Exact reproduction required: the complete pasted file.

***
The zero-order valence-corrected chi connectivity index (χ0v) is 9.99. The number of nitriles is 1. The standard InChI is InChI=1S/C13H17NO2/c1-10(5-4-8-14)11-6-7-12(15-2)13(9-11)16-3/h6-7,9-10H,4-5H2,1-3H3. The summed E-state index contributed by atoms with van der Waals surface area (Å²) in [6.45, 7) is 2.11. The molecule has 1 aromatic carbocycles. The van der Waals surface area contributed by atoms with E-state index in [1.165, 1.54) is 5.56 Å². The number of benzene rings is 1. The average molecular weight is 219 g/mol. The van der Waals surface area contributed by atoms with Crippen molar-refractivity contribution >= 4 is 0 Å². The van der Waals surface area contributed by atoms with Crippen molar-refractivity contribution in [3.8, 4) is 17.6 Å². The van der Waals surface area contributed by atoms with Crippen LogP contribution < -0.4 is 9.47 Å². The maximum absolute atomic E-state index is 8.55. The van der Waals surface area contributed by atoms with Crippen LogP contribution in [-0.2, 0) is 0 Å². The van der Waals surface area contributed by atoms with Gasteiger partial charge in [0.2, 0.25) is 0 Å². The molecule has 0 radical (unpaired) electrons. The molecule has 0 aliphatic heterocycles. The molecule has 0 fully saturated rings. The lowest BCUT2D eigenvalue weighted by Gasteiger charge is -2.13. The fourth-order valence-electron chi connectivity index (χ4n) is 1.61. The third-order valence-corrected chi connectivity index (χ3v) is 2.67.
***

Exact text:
The zero-order valence-corrected chi connectivity index (χ0v) is 9.99. The number of nitriles is 1. The standard InChI is InChI=1S/C13H17NO2/c1-10(5-4-8-14)11-6-7-12(15-2)13(9-11)16-3/h6-7,9-10H,4-5H2,1-3H3. The summed E-state index contributed by atoms with van der Waals surface area (Å²) in [6.45, 7) is 2.11. The molecule has 1 aromatic carbocycles. The van der Waals surface area contributed by atoms with E-state index in [1.165, 1.54) is 5.56 Å². The number of benzene rings is 1. The average molecular weight is 219 g/mol. The van der Waals surface area contributed by atoms with Crippen molar-refractivity contribution >= 4 is 0 Å². The van der Waals surface area contributed by atoms with Crippen molar-refractivity contribution in [3.8, 4) is 17.6 Å². The van der Waals surface area contributed by atoms with Crippen LogP contribution < -0.4 is 9.47 Å². The maximum absolute atomic E-state index is 8.55. The van der Waals surface area contributed by atoms with Crippen LogP contribution in [-0.2, 0) is 0 Å². The van der Waals surface area contributed by atoms with Gasteiger partial charge in [0.2, 0.25) is 0 Å². The molecule has 0 radical (unpaired) electrons. The molecule has 0 aliphatic heterocycles. The molecule has 0 fully saturated rings. The lowest BCUT2D eigenvalue weighted by Gasteiger charge is -2.13. The fourth-order valence-electron chi connectivity index (χ4n) is 1.61. The third-order valence-corrected chi connectivity index (χ3v) is 2.67.